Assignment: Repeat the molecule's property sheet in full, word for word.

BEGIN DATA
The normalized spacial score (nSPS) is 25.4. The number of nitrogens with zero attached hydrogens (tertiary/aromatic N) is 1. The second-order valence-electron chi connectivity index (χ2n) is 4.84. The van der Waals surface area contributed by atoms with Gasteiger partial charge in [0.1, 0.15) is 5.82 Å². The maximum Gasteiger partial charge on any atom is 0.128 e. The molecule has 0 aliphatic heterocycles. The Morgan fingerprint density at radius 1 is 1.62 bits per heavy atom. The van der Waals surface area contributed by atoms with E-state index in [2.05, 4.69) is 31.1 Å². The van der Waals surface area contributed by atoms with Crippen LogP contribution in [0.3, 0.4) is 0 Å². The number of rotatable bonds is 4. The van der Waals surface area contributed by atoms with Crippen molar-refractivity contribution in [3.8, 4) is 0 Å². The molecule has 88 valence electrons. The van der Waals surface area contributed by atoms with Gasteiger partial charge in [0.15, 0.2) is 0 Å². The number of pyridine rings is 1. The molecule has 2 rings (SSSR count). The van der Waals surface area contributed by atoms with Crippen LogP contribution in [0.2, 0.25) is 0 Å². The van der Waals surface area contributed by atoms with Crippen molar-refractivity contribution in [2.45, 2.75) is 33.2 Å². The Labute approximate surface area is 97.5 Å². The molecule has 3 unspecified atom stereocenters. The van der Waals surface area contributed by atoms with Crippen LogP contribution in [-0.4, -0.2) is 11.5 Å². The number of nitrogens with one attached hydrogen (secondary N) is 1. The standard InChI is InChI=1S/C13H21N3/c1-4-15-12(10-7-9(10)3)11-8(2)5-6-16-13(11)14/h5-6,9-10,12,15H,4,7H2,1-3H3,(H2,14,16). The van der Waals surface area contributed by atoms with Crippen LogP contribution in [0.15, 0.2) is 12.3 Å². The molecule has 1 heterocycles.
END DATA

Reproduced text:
The normalized spacial score (nSPS) is 25.4. The number of nitrogens with zero attached hydrogens (tertiary/aromatic N) is 1. The second-order valence-electron chi connectivity index (χ2n) is 4.84. The van der Waals surface area contributed by atoms with Gasteiger partial charge in [0.1, 0.15) is 5.82 Å². The maximum Gasteiger partial charge on any atom is 0.128 e. The molecule has 0 aliphatic heterocycles. The Morgan fingerprint density at radius 1 is 1.62 bits per heavy atom. The van der Waals surface area contributed by atoms with E-state index in [2.05, 4.69) is 31.1 Å². The van der Waals surface area contributed by atoms with Crippen LogP contribution in [0.3, 0.4) is 0 Å². The number of rotatable bonds is 4. The van der Waals surface area contributed by atoms with Crippen molar-refractivity contribution in [3.8, 4) is 0 Å². The molecule has 88 valence electrons. The van der Waals surface area contributed by atoms with Gasteiger partial charge in [0.15, 0.2) is 0 Å². The number of pyridine rings is 1. The molecule has 2 rings (SSSR count). The van der Waals surface area contributed by atoms with Crippen LogP contribution in [0.2, 0.25) is 0 Å². The van der Waals surface area contributed by atoms with Crippen molar-refractivity contribution in [2.45, 2.75) is 33.2 Å². The Labute approximate surface area is 97.5 Å². The molecule has 3 unspecified atom stereocenters. The van der Waals surface area contributed by atoms with Crippen LogP contribution in [-0.4, -0.2) is 11.5 Å². The number of nitrogens with one attached hydrogen (secondary N) is 1. The standard InChI is InChI=1S/C13H21N3/c1-4-15-12(10-7-9(10)3)11-8(2)5-6-16-13(11)14/h5-6,9-10,12,15H,4,7H2,1-3H3,(H2,14,16). The van der Waals surface area contributed by atoms with Crippen LogP contribution in [0.15, 0.2) is 12.3 Å². The molecule has 1 heterocycles.